The highest priority flight mode is therefore FM1, followed by FM2 and FM3 etc. with FM0 last.
To summarise :
- The active flight mode is the highest priority mode which satisfies the switch condition.
- The default flight mode (FM0) has the lowest priority
Example for F3F slope soarer
F3F slope soarers generally have 4 flight modes controlled by 2 switches. A typical scheme is:
- 3-pos switch SA selects between Cruise, Thermal and Landing
- 2-pos switch SF overrides SA to activate Landing mode.
The first step is to determine the priorities. If you used the word 'override' to describe a function, that's a clue to assign a high priority! So Landing mode is assigned highest priority, with the rest lesser priority.
This is how it might be implemented:
To check that it works, imagine that the pilot selects Thermal mode. The switch settings for this are SA↓ and SF↑.
And let's see what happens as EdgeTX steps through list, highest priority first, looking for a match:
- The highest priority mode is Landing, however its condition (SF↓) is not satisfied.
- The next highest priority is Thermal mode. Its condition (SA↓) is satisfied, so Thermal mode is the active flight mode. We need look no further!
- The remaining flight modes are lower priority. Since the active condition has already been determined, they are not considered.
Suppose that SF is now moved to the SF↓ position. The condition for Landing mode is now satisfied. It therefore becomes active, overriding all the SA-controlled flight modes.
Suppose that we have SF↑ and SA—, then none of FM1, FM2 or FM3 would be selected, and the default flight mode Cruise would become active.
The active flight mode is highlighted in the flight mode list, and also displayed in the home screen.
Auto-activation of flight modes
Flight modes are even cooler when they activate themselves! Consider an electric model such as an F5J sailplane. When the motor is running, you may wish to activate a motor-to-elevator mix and reduce the elevator rate - but you don't want to have to flip a switch to do this.
The solution is to activate the flight mode via a logical switch which goes True when the motor is running. Assuming the motor is on CH7:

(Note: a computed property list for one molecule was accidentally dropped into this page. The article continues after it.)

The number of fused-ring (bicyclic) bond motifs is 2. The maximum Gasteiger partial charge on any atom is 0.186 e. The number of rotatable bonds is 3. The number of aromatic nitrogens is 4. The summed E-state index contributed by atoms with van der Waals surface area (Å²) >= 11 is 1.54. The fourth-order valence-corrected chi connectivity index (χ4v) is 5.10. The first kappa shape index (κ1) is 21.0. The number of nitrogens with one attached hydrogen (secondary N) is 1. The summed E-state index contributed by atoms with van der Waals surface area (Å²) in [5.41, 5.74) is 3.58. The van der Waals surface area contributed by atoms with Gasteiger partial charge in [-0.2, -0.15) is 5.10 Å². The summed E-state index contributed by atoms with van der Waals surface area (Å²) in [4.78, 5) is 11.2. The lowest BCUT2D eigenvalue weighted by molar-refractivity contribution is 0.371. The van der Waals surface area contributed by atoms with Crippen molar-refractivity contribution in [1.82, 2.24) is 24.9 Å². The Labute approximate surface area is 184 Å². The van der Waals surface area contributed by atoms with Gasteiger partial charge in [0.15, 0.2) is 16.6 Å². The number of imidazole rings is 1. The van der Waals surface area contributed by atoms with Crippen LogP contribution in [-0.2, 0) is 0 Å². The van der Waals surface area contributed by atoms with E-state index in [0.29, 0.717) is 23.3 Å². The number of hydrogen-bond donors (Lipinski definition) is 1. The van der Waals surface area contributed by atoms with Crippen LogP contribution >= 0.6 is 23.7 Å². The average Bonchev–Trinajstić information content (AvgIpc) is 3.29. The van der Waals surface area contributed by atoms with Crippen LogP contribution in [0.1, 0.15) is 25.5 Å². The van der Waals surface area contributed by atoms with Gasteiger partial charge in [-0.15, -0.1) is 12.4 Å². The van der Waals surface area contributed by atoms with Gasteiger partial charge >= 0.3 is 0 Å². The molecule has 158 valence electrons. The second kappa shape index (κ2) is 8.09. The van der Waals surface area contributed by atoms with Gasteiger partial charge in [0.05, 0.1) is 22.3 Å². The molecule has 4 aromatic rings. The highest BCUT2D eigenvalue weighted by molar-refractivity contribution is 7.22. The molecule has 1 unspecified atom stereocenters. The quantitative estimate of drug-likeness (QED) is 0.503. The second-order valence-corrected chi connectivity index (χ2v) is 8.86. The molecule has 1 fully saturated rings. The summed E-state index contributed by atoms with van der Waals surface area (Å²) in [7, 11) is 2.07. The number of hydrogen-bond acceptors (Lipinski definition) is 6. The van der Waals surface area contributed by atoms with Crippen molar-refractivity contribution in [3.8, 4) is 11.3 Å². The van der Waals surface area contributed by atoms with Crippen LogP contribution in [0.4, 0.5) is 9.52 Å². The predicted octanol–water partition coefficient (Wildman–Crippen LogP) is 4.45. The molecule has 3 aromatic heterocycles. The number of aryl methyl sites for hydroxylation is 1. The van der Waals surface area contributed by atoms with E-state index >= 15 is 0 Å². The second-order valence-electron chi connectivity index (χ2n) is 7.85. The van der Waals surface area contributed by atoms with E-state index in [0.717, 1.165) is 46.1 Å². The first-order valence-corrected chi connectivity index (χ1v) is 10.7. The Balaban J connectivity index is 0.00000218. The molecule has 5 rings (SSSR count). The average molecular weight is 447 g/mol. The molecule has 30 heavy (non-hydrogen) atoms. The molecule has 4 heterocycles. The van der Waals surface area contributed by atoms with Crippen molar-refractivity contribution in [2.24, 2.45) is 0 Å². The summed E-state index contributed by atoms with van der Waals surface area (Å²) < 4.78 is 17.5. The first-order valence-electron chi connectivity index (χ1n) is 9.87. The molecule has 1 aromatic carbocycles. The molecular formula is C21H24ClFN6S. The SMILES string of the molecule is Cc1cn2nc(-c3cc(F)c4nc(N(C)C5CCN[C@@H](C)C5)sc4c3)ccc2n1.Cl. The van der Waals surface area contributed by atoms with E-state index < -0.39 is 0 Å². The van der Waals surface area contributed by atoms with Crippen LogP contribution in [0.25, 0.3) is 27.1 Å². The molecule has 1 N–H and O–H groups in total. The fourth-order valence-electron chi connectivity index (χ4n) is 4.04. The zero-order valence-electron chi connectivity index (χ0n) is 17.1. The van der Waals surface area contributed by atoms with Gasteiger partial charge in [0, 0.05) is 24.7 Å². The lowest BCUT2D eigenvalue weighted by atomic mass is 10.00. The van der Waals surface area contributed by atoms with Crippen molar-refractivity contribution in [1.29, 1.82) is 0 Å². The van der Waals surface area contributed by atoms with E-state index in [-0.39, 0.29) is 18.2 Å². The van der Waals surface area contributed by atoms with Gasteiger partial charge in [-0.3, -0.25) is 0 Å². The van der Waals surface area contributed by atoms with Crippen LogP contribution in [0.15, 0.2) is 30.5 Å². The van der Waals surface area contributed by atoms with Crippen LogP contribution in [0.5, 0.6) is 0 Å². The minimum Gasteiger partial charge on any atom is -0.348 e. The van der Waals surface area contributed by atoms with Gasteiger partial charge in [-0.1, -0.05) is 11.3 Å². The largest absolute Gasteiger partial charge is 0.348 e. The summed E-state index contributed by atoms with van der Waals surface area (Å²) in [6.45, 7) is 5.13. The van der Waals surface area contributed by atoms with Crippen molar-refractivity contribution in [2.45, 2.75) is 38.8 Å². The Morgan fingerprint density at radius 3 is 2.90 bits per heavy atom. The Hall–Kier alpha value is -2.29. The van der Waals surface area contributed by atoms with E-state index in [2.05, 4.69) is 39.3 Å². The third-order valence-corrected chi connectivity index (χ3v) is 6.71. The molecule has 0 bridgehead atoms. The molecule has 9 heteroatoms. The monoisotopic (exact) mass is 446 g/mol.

L01 CH7:Motor > -100%
Similarly, a Landing mode might be activated by pulling on the throttle stick:
L01 Thr < +100%
Landing mode would typically be used to activate a crow brake mix.
Uses for flight modes
So far, we've seen how flight modes are managed. In this section, we'll learn how to put them to use. There are essentially six contexts in which Flight modes can be employed:
- for sharing of trims
- to enable/disable mixers
- to trigger special functions
- in logical switches
- to select different rates
- with GVARs
Let's look at each in turn.
Trims can be independent in each flight mode, or shared between flight modes or a mixture of both. For more details, see Advanced trims.
By default, mixers are active in all flight modes. However sometimes a mix should be active only in certain flight modes. With an F3F slope racer, for example, snapflap might be enabled in Normal and Speed modes, but disabled in Thermal and Landing modes.
To restrict a mixer to just a subset of flight modes, open the mixer menu and edit the Modes field. Tick the flight mode numbers in which the mix should be active and leave the rest unticked.
To trigger special functions
Flight modes can be used as the trigger condition in special functions. A typical use is for a flight mode to announce itself using a Play Sound or Play Track action:
In logical switches
Flight modes can also be used in logical switch conditions. For example, you might want a behaviour to change depending on a switch, but only in a particular flight mode. In the code below, L01 is true if the 6-pos switch is in position 1 and FM1 is active.
To set FM-specific rates
Each flight mode can have its own rate.
Here's a screenshot of the Inputs menu. The elevator input has two lines, one for FM3, and the last line without any condition. When FM3 is active, the rate is 50%. For all other flight modes, the rate falls through to 100%.
GVARs can store a different value for each flight mode. This can be very useful for supplying FM-dependent weights or diff values. For more info see All about GVARs.
Flight modes are a powerful feature in any RC system, and particularly so in EdgeTX and OpenTX thanks to the multiple contexts in which they can be employed.